Featured Research

from universities, journals, and other organizations

T cell discovery shows promise for Type 1 diabetes treatment

Date:
October 7, 2010
Source:
University of British Columbia
Summary:
Scientists have identified the role of a type of T cell in type 1 diabetes that may lead to new treatment options for young patients.

Microscopic image of a pancreatic islet, where insulin-producing cells live. This image shows the beginning of an infiltration by white blood cells (darker wide line center right of image) many of which may be Th17.
Credit: UBC

A research team from the University of British Columbia and the Child & Family Research Institute (CFRI) at BC Children's Hospital has identified the role of a type of T cell in type 1 diabetes that may lead to new treatment options for young patients.

Related Articles


Also known as juvenile diabetes, type 1 diabetes is an autoimmune disease primarily affecting children and young adults. In patients with type 1 diabetes, the body attacks itself by destroying insulin-producing cells in the pancreas that regulate glucose, or blood sugar.

Led by Rusung Tan, a Pathology professor in the UBC Faculty of Medicine and co-head of the Immunity in Health and Disease research cluster at CFRI, the research team has identified the increased presence of Th17 cells, a type of T cell discovered in 2005, in children newly diagnosed with type 1 diabetes.

"T cells are white blood cells and key members of the immune system that control infections," says Tan, who is also a member of the Department of Pathology & Laboratory Medicine at BC Children's Hospital and a senior scholar of the Michael Smith Foundation for Health Research. "In healthy individuals, Th17 cells provide a strong defence against bacteria and viruses by guiding the immune system to strongly attack infected targets within our bodies."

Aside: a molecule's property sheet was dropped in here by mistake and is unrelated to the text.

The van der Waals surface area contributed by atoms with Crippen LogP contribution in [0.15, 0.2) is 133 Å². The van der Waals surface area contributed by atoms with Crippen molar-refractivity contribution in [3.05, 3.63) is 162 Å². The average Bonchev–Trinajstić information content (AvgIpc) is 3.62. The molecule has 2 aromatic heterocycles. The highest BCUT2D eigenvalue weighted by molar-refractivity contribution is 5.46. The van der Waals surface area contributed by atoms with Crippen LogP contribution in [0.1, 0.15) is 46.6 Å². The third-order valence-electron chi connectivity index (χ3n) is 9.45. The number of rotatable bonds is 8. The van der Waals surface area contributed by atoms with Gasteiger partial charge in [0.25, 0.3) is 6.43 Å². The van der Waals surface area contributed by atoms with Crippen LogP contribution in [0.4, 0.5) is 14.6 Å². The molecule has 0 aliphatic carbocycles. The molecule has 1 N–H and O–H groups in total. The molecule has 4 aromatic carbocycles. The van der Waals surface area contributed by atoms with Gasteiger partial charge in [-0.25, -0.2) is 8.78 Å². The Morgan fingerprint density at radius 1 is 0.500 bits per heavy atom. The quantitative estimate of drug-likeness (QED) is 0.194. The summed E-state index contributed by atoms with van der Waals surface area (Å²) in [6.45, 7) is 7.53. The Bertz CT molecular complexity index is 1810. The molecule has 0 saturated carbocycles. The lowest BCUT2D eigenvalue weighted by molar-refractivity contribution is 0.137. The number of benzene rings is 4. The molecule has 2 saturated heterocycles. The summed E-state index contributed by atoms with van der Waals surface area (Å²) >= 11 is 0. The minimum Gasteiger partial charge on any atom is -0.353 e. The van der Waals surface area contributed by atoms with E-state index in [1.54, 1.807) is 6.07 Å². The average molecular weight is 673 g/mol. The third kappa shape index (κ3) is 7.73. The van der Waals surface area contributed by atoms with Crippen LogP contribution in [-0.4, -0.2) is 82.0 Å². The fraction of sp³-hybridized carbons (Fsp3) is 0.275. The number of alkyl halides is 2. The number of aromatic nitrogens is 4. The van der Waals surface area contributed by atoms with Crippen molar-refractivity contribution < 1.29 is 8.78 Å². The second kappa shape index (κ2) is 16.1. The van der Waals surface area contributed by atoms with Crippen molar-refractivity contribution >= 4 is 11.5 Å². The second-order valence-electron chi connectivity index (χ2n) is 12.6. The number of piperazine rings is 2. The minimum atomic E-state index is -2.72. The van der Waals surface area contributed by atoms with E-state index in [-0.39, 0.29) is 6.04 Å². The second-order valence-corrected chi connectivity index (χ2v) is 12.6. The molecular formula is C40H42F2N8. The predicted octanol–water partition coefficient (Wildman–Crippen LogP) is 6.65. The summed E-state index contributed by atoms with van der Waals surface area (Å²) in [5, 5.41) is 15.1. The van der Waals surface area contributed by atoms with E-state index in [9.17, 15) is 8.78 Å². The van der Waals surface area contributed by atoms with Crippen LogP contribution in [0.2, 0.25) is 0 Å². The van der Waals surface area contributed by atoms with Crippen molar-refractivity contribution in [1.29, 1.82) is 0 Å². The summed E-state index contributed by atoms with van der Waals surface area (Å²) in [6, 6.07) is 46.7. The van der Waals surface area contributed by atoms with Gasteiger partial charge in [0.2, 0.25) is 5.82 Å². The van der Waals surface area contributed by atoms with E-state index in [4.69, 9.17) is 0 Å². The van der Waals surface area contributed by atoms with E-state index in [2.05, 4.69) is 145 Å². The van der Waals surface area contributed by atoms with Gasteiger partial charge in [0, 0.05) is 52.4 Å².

However, Th17 has been associated with other autoimmune diseases such as Crohn's disease, which suggests they can play a harmful role. Treatments designed to block Th17 cells are in clinical trials for these diseases.

"The elevated levels of Th17 cells in type 1 diabetes patients suggest that these cells may also play a key role in the early development of this disease in young patients," says Tan. "This discovery opens the door to new treatments for childhood diabetes that target Th17 cells."

The findings are published in the current issue of the Journal of Immunology. The team consists of researchers from UBC, CFRI and the Vancouver Coastal Health Research Institute. At the time of the study, lead author Dr. Ashish Marwaha was a master's student at UBC and CFRI. The study was supported by grants from the Canadian Institutes of Health Research and the Juvenile Diabetes Research Foundation.


Story Source:

The above story is based on materials provided by University of British Columbia. Note: Materials may be edited for content and length.


Journal Reference:

  1. A. K. Marwaha, S. Q. Crome, C. Panagiotopoulos, K. B. Berg, H. Qin, Q. Ouyang, L. Xu, J. J. Priatel, M. K. Levings, R. Tan. Cutting Edge: Increased IL-17-Secreting T Cells in Children with New-Onset Type 1 Diabetes. The Journal of Immunology, 2010; 185 (7): 3814 DOI: 10.4049/jimmunol.1001860

Cite This Page: